Bluetongue outbreak brings restriction to Herts farm

PUBLISHED: 12:44 25 March 2008 | UPDATED: 13:05 06 May 2010

A CONTROL zone has been placed around a farm in Herts after a case of the Bluetongue virus was discovered there – but the Government department involved will not reveal where it is. The 12.8 mile (20km) control zone was put in place by the Department for

A CONTROL zone has been placed around a farm in Herts after a case of the Bluetongue virus was discovered there - but the Government department involved will not reveal where it is.

The 12.8 mile (20km) control zone was put in place by the Department for the Environment Food and Rural Affairs (DEFRA).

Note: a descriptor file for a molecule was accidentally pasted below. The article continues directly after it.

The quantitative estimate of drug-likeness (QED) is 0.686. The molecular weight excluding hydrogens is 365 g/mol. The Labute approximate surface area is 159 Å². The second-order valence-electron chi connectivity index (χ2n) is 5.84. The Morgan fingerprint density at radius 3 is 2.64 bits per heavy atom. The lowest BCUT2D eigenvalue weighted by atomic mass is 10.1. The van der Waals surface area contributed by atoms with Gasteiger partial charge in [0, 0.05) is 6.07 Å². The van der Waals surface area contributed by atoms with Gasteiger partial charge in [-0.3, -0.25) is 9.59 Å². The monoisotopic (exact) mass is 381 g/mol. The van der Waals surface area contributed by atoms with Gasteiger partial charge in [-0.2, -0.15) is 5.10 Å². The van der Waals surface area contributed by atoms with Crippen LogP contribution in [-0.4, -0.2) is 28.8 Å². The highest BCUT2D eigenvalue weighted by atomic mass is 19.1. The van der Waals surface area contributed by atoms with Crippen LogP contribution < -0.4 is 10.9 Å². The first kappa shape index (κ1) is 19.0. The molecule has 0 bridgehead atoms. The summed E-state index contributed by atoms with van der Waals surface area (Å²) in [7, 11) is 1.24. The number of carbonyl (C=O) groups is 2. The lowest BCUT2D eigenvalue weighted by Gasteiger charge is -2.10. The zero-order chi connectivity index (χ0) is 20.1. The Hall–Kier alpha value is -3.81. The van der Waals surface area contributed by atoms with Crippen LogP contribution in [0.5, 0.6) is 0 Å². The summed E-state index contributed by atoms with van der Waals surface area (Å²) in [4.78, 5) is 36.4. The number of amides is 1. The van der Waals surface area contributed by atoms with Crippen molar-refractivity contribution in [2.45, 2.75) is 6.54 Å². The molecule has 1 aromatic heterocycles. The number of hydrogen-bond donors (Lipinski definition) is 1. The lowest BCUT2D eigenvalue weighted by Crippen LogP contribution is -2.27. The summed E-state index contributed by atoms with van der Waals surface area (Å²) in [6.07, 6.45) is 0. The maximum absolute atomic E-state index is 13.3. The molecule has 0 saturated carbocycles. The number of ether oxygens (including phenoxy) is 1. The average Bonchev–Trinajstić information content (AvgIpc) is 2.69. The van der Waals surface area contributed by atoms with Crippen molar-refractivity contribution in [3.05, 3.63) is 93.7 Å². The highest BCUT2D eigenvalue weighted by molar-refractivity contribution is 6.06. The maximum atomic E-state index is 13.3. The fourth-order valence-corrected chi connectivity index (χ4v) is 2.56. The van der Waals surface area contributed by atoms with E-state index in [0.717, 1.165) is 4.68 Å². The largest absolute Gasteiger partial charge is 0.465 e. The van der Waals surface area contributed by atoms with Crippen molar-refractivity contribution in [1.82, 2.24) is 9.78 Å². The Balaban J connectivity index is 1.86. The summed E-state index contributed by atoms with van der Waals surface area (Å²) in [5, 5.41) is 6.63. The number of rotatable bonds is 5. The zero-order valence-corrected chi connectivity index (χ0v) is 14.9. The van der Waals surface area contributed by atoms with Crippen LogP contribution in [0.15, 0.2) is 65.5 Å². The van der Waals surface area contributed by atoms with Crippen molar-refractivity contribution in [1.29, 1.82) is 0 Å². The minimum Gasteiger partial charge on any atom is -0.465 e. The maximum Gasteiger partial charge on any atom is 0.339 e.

Ruminant animals such as cattle, sheep, goats and deer which are affected by the virus can move into the zone but not out of it. But DEFRA has refused to divulge to the public where the farm or the zone are.

The Bluetongue virus is spread by a species of midge and can be fatal to cud-chewing animals. The latest virus outbreak happened on the Herts farm and another in Lincolnshire and has affected seven cows. As a result DEFRA has widened the UK Bluetongue Protection Zone into Beds and Cambs.

The first case of Bluetongue was discovered in September last year and since then 110 premises have been affected.

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